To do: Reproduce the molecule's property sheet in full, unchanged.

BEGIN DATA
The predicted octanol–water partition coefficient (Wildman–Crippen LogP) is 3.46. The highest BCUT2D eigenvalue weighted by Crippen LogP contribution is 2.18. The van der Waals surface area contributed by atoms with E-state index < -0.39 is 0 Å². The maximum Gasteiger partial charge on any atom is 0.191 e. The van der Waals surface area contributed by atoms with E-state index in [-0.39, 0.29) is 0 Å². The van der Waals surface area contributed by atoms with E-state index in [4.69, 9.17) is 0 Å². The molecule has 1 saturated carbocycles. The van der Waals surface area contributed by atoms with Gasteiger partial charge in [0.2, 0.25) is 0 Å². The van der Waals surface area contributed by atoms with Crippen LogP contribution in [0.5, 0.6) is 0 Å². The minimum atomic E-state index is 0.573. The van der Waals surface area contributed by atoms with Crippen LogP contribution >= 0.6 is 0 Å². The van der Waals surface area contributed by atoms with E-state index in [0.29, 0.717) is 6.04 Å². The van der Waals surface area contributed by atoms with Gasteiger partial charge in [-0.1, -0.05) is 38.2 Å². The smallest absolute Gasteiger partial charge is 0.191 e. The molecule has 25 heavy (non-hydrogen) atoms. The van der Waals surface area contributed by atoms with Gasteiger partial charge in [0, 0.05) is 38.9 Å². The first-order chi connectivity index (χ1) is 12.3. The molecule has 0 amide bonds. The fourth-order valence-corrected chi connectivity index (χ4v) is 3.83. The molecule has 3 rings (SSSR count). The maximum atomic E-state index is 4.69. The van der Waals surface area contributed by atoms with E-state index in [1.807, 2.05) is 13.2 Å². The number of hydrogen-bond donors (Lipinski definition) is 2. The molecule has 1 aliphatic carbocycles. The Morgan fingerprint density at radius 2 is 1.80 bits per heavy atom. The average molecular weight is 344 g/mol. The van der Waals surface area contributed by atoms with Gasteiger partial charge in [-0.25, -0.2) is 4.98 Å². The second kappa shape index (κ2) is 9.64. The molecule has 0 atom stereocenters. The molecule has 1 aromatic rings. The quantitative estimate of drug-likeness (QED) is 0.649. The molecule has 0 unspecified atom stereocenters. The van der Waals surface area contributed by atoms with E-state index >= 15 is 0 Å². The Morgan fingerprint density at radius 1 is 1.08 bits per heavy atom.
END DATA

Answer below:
The predicted octanol–water partition coefficient (Wildman–Crippen LogP) is 3.46. The highest BCUT2D eigenvalue weighted by Crippen LogP contribution is 2.18. The van der Waals surface area contributed by atoms with E-state index < -0.39 is 0 Å². The maximum Gasteiger partial charge on any atom is 0.191 e. The van der Waals surface area contributed by atoms with E-state index in [-0.39, 0.29) is 0 Å². The van der Waals surface area contributed by atoms with E-state index in [4.69, 9.17) is 0 Å². The molecule has 1 saturated carbocycles. The van der Waals surface area contributed by atoms with Gasteiger partial charge in [0.2, 0.25) is 0 Å². The van der Waals surface area contributed by atoms with Crippen LogP contribution in [0.5, 0.6) is 0 Å². The minimum atomic E-state index is 0.573. The van der Waals surface area contributed by atoms with Crippen LogP contribution >= 0.6 is 0 Å². The van der Waals surface area contributed by atoms with E-state index in [0.29, 0.717) is 6.04 Å². The van der Waals surface area contributed by atoms with Gasteiger partial charge in [-0.1, -0.05) is 38.2 Å². The smallest absolute Gasteiger partial charge is 0.191 e. The molecule has 25 heavy (non-hydrogen) atoms. The van der Waals surface area contributed by atoms with Gasteiger partial charge in [0, 0.05) is 38.9 Å². The first-order chi connectivity index (χ1) is 12.3. The molecule has 0 amide bonds. The fourth-order valence-corrected chi connectivity index (χ4v) is 3.83. The molecule has 3 rings (SSSR count). The maximum atomic E-state index is 4.69. The van der Waals surface area contributed by atoms with E-state index in [1.807, 2.05) is 13.2 Å². The number of hydrogen-bond donors (Lipinski definition) is 2. The molecule has 1 aliphatic carbocycles. The Morgan fingerprint density at radius 2 is 1.80 bits per heavy atom. The average molecular weight is 344 g/mol. The van der Waals surface area contributed by atoms with Gasteiger partial charge in [-0.25, -0.2) is 4.98 Å². The second kappa shape index (κ2) is 9.64. The molecule has 0 atom stereocenters. The molecule has 1 aromatic rings. The quantitative estimate of drug-likeness (QED) is 0.649. The molecule has 0 unspecified atom stereocenters. The van der Waals surface area contributed by atoms with E-state index >= 15 is 0 Å². The Morgan fingerprint density at radius 1 is 1.08 bits per heavy atom.